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An Iranian engineer recently died and another employee was wounded in an “unexplained incident” at the Parchin military complex where International Atomic Energy Agency officials previously believed the country had been conducting research on nuclear weapons.

As CBS News explained, the US and other countries levied sanctions against Iranian leaders in Tehran to stop them from manufacturing nuclear weapons. In 2015, the two sides reached a deal that would have suspended the country’s nuclear program. US President Donald Trump pulled out from the accord in 2018, however. Feeling betrayed, Iran has since surpassed the accord’s production limits.

The deadly incident occurred as former Swedish Prime Minister Carl Bildt and Javier Solana, the ex-secretary general of NATO and the EU’s high representative for foreign affairs, wrote an op-ed in the Washington Post warning of a coming crisis with Iran unless the US gets the nuclear deal back on track.

American officials have been negotiating with their Iranian counterparts in Vienna for months. But the top US envoy to the discussions recently said the chances of reviving some aspects of the 2015 nuclear deal were “tenuous at best,” reported CNN.

The envoy spoke on the same day that the US issued new sanctions on Iran in retaliation for the Islamic Revolutionary Guard Corps-Quds Force illegally selling hundreds of millions of dollars worth of Iranian oil. The US has also confiscated Iranian oil in tankers that were allegedly flouting US sanctions.

Speaking to CNN’s Fareed Zakaria at the World Economic Forum in Davos, Iranian Foreign Minister Hossein Amir-Abdollahian insists that American officials must lift sanctions if they want to sign a new accord, as Reuters wrote. Amir-Abdollahian also claimed that the “Zionist” influence in American politics was preventing an accord, according to the Jerusalem Post.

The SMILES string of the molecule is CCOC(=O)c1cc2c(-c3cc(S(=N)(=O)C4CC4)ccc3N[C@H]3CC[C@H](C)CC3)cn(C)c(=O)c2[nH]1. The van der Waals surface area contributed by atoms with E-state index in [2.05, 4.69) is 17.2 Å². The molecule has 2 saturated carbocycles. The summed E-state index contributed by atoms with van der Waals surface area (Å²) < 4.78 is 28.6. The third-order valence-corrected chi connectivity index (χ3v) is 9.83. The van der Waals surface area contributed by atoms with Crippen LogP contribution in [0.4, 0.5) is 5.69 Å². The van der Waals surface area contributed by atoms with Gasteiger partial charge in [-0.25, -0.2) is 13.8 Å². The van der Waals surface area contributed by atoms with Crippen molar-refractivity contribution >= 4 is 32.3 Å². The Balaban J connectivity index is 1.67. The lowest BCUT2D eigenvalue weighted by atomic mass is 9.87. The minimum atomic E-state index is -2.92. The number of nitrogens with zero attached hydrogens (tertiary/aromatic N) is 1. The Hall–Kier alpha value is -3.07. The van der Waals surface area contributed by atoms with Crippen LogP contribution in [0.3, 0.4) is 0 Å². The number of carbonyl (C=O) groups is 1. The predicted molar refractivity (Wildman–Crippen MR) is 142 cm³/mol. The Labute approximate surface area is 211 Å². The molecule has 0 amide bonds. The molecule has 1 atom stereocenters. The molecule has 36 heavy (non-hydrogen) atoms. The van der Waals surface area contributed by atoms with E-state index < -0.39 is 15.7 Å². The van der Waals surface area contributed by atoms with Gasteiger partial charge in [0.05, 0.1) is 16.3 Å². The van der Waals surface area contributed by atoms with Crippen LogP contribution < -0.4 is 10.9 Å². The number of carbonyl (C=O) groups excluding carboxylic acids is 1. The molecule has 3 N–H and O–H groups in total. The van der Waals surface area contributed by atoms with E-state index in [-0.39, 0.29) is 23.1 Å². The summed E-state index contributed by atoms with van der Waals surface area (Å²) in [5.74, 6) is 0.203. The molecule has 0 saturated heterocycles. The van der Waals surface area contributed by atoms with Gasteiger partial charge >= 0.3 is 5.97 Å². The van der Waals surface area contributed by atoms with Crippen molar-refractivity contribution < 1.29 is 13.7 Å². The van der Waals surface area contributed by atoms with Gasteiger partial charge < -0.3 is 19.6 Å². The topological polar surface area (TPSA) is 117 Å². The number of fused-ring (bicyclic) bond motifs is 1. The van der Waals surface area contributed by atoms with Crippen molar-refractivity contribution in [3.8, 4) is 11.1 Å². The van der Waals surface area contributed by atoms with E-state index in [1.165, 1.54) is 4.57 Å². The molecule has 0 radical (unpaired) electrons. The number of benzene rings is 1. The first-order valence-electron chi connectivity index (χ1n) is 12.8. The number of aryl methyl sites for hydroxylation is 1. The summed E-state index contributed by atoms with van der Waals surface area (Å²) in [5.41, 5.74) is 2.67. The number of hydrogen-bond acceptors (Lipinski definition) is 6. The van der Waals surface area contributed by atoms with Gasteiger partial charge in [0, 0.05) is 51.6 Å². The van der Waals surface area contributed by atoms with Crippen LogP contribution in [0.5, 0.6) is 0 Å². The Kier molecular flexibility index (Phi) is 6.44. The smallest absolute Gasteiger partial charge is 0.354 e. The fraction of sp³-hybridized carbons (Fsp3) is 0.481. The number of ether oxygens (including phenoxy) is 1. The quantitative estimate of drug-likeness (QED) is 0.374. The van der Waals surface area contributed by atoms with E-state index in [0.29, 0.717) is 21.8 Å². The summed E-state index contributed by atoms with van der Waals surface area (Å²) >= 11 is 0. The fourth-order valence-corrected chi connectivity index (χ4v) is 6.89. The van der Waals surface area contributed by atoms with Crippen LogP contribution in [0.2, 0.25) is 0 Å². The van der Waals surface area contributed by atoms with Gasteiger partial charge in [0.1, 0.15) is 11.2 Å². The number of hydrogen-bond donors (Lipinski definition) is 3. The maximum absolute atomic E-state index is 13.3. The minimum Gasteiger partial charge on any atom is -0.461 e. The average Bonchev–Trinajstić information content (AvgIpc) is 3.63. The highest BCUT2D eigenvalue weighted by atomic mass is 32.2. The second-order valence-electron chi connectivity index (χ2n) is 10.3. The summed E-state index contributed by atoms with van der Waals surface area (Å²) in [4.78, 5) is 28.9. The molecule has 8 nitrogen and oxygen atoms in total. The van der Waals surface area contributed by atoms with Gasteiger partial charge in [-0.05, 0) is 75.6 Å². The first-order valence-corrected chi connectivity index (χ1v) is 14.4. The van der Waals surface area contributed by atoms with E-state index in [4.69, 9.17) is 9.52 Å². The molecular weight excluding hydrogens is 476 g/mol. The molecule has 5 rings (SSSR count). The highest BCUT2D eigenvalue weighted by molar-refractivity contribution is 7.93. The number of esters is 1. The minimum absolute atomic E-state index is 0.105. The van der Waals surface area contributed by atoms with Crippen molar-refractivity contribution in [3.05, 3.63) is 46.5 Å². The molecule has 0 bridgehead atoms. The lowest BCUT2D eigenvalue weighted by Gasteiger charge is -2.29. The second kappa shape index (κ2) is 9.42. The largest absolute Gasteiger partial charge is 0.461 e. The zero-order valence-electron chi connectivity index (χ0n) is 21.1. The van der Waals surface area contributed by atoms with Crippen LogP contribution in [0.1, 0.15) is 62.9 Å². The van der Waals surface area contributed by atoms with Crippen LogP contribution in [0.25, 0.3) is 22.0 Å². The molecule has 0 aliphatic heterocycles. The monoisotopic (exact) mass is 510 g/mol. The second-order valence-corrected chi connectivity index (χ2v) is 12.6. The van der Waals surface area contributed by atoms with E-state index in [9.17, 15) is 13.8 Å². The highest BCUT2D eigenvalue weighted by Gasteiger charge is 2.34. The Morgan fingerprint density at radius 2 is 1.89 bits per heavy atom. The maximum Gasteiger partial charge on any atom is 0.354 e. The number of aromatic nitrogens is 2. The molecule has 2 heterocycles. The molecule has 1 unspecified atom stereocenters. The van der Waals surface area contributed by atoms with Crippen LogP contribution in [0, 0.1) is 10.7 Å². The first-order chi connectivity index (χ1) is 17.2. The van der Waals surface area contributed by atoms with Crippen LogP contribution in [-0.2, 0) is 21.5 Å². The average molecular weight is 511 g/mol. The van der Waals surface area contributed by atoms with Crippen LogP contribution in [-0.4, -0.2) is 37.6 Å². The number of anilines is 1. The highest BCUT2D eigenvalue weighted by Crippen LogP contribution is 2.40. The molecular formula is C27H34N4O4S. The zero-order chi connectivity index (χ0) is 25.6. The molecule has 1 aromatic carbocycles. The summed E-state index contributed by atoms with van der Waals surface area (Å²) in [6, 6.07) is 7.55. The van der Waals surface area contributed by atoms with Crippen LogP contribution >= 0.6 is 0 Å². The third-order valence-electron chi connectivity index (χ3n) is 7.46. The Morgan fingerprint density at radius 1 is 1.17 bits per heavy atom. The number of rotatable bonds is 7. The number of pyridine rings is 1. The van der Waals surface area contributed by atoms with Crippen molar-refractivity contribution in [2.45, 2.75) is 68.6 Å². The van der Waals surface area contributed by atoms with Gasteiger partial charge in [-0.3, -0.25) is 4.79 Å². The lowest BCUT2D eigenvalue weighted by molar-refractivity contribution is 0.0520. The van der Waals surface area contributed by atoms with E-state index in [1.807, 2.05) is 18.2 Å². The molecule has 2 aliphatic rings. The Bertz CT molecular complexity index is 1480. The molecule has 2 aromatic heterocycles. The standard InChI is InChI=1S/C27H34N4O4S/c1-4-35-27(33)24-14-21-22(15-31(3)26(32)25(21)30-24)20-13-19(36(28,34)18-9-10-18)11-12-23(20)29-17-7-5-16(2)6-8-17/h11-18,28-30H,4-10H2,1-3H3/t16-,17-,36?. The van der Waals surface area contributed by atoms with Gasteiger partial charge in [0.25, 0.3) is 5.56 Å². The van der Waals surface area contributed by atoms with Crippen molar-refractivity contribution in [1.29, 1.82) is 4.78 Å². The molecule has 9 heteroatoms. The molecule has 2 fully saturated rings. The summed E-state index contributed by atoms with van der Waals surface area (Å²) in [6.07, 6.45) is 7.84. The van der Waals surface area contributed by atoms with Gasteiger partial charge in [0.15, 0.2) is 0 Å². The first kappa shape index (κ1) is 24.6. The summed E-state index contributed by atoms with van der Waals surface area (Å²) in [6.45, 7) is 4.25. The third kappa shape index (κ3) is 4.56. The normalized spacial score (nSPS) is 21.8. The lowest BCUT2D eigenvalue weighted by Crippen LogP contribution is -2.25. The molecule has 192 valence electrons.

Iran can afford to play hardball. Despite infrastructure problems – consider this building collapse reported by the BBC – the high price of oil and closer relations with another international rogue state, Russia, have buoyed the regime’s hand, Bloomberg noted.

Even so, the regime is under pressure to deliver relief from spiking prices and shortages that have led to deadly protests in recent weeks.

That said, the historic anti-Semitism from Iranian leaders is one reason why Israeli officials are becoming more antagonistic toward them. Recently, agents from Israel’s intelligence service, the Mossad, assassinated Iranian Colonel Hassan Sayyad Khodaei, a Revolutionary Guard leader, in Tehran in broad daylight. The killing was a sign of how deeply the Mossad has penetrated Iran’s security apparatus, Haaretz argued.

Israeli officials, meanwhile, thought it was a mistake for the US to pull out of the 2015 nuclear accord, Axios added.

Regardless, as the Conversation noted, it’s important to get the deal back on track and rein in Iran’s nuclear program. That’s likely only possible with concessions – and good faith – on both sides.

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